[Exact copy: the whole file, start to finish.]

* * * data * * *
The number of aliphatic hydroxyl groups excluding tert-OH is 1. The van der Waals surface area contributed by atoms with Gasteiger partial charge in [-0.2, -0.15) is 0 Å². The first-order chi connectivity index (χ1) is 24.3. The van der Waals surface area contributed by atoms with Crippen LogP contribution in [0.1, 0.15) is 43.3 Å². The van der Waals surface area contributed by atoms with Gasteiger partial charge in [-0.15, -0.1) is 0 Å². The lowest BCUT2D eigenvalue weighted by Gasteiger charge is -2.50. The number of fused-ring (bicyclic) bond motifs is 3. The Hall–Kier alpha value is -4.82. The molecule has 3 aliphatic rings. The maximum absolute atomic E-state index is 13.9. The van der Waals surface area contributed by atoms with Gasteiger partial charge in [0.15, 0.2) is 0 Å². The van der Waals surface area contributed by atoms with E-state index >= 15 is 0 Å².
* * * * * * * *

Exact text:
The number of aliphatic hydroxyl groups excluding tert-OH is 1. The van der Waals surface area contributed by atoms with Gasteiger partial charge in [-0.2, -0.15) is 0 Å². The first-order chi connectivity index (χ1) is 24.3. The van der Waals surface area contributed by atoms with Crippen LogP contribution in [0.1, 0.15) is 43.3 Å². The van der Waals surface area contributed by atoms with Gasteiger partial charge in [-0.15, -0.1) is 0 Å². The lowest BCUT2D eigenvalue weighted by Gasteiger charge is -2.50. The number of fused-ring (bicyclic) bond motifs is 3. The Hall–Kier alpha value is -4.82. The molecule has 3 aliphatic rings. The maximum absolute atomic E-state index is 13.9. The van der Waals surface area contributed by atoms with Gasteiger partial charge in [0.15, 0.2) is 0 Å². The van der Waals surface area contributed by atoms with E-state index >= 15 is 0 Å².